But like the young interns in Grey’s Anatomy, eventually, we tend to learn that the tasks rarely turn out to be the ultimate goals that we might have thought they were. What I started to learn through learning to livestream worship, and building and developing systems to do it better and more effectively, was about more than just the tasks I’d learned how to do or the systems I’d learned how to configure and operate. The bigger learning was about broadening my understandings of what it means to worship God. Of what makes community. Of finding meaning in our Christian faith and experience.
I’ve come to believe that the question is less about whether we’ll be Mary or Martha, and more about how we’ll come to both teach our Mary to Martha, and also teach our Martha to Mary. If we focus solely on the ethereal aspects of learning about faith, we’ll never truly connect with the needs of the world. And if we focus solely on meeting needs, we’ll miss the bigger picture that comes from sitting at the feet of Jesus, and drawing connections, and seeing God in new ways.
The one time I think it’s easiest to point a finger at Martha, though, is when she points a finger at Mary. “Don’t you care that my sister has left me to do all the work by myself?”, she asks. “Tell her to help.”
But it’s a little more complicated than just that.
The one she accused of falling short, her sister, was focused on learning. And learning is about asking ourselves to examine how we could possibly be wrong. What assumptions do I have that need to be knocked over? What earlier learnings do I hold that need to be broadened to respond to new insights? Learning is humility in practice, and it is powered by the hope for growth.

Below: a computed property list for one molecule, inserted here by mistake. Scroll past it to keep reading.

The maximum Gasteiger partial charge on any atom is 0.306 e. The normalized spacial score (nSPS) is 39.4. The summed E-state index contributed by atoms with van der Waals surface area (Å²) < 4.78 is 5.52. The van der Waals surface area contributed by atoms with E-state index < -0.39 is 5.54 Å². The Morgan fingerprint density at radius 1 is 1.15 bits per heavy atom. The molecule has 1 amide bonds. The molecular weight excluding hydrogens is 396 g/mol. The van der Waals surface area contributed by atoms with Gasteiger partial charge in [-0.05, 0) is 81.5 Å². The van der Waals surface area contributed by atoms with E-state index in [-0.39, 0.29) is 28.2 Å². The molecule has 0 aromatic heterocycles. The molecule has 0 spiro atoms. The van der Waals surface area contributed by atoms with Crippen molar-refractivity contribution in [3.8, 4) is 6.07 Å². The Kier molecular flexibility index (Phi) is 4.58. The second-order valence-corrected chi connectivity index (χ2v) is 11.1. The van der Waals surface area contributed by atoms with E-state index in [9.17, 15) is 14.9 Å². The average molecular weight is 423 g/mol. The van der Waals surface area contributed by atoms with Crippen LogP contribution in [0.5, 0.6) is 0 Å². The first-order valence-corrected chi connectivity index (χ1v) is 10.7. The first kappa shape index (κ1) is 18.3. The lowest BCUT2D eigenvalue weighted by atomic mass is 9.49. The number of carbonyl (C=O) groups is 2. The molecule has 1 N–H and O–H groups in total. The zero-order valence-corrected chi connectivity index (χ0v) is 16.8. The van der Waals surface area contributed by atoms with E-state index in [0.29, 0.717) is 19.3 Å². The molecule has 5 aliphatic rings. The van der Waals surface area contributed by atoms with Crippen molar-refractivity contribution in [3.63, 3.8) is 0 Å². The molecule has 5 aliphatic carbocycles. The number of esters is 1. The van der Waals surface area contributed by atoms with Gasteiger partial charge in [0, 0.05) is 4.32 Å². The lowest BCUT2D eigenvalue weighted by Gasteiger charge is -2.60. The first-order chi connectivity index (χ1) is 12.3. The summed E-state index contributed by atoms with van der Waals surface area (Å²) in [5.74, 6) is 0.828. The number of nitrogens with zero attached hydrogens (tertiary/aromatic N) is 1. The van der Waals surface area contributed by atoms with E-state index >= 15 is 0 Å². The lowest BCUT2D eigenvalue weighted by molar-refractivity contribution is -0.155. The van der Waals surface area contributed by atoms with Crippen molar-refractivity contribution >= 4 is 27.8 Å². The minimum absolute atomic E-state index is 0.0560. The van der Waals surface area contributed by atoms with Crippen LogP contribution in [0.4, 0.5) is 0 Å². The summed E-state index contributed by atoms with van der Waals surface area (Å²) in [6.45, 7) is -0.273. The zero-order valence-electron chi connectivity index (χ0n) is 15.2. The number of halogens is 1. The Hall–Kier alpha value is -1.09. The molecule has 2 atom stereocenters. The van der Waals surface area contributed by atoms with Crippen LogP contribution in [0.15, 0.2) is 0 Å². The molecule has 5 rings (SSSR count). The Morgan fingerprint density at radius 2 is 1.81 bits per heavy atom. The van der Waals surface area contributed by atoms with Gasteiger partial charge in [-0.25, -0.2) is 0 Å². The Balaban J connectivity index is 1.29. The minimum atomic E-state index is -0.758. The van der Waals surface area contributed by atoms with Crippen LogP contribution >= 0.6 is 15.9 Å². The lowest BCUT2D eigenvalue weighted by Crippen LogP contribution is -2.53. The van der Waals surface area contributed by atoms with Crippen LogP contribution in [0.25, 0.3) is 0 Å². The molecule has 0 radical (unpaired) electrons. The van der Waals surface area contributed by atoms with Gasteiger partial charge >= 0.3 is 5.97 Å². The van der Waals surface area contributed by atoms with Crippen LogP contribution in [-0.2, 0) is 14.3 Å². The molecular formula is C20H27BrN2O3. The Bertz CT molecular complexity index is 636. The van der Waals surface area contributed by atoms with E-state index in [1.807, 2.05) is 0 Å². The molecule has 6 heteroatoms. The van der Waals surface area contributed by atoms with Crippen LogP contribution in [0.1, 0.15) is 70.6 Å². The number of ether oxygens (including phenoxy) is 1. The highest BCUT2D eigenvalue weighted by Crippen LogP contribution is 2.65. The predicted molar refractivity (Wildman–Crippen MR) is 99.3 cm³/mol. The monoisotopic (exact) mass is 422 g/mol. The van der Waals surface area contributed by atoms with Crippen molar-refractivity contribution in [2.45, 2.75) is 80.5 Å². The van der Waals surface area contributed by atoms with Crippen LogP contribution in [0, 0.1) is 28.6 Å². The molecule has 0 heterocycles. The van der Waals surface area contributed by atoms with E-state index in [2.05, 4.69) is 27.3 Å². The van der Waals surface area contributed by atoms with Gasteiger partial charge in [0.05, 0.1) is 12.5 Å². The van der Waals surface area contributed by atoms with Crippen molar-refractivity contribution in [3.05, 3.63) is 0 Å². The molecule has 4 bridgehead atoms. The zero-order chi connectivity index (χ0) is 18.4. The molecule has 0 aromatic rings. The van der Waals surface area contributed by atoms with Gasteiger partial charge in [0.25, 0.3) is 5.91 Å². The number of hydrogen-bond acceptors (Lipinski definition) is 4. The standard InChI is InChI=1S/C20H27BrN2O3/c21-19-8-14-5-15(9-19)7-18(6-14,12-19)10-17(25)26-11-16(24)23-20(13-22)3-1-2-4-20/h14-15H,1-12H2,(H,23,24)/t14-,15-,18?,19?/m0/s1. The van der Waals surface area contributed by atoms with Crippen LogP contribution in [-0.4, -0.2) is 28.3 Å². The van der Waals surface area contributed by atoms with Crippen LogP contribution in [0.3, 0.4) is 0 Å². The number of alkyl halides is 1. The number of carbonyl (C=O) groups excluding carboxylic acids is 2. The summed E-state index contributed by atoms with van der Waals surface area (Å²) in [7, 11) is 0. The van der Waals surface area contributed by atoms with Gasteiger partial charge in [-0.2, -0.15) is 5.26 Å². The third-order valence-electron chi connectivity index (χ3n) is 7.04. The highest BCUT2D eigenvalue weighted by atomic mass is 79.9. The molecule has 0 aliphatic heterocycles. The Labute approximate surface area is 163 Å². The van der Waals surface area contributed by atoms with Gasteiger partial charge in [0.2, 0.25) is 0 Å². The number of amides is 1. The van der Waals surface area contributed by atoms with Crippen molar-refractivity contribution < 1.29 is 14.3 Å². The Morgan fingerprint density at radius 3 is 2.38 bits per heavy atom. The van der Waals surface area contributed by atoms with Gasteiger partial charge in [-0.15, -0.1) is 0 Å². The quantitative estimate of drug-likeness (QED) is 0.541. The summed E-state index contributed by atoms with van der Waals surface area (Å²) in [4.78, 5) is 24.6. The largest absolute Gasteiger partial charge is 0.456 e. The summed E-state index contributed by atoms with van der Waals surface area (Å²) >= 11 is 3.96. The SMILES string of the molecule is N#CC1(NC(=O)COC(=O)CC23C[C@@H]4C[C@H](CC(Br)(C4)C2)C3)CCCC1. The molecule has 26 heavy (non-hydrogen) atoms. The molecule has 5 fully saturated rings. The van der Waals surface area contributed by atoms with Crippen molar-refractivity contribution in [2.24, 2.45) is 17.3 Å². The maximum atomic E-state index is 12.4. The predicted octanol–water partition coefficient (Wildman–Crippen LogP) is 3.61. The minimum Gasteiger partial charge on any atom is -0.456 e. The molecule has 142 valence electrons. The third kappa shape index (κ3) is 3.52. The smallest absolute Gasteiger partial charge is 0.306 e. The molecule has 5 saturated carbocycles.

Martha, on the other hand, wasn’t exploring how she could be wrong. She wasn’t working from a place of humility. She was starting from a place of judgement – pointing out how someone else was wrong. There are certainly times when we need to call out what’s wrong in the world, but if it’s only for our own benefit, we should tread carefully. Martha was standing on a false precipice. She thought that she’d perfected some way of being – at least in that moment. It’s like standing on the edge of the Grand Canyon, proclaiming the stunning beauty of all that we can see and calling everyone around to see it, too – only to step back to realize you’re standing in front of a wall, looking into some facsimile of the true beauty you seek.
Jesus is calling us to truer beauty than we can, on our own, behold. Sometimes, moving toward that true precipice means focusing on tasks – on putting one foot in front of the other to reach the goal. But just as often it means living into the humility of realizing we’re not there yet – that we still have steps to take.
The goal of the Christian life is not to have reached the end – it’s not to have attained perfection. The goal is to keep following Christ toward it. The goal is to remain humble enough to know that there is more than what we can see right now, and to trust that God sees what we’re missing, and that God will guide us toward the true precipice.
Martha and Mary were both right, in their own ways. And that’s part of the point. “Right” is bigger than what we can capture on our own. We need the unique experiences and distinct proclivities that we each bring to any given moment if we hope to grow. And we need faith in God for everything else that we’ve left out.
The only real failure comes from believing we’ve got it all figured out on our own – that we don’t need anyone else. The Christian life is at least partly about seeing needs – both our own and those around us; and, it’s about relying on each other and the certainty of hope in Christ to respond. Amen.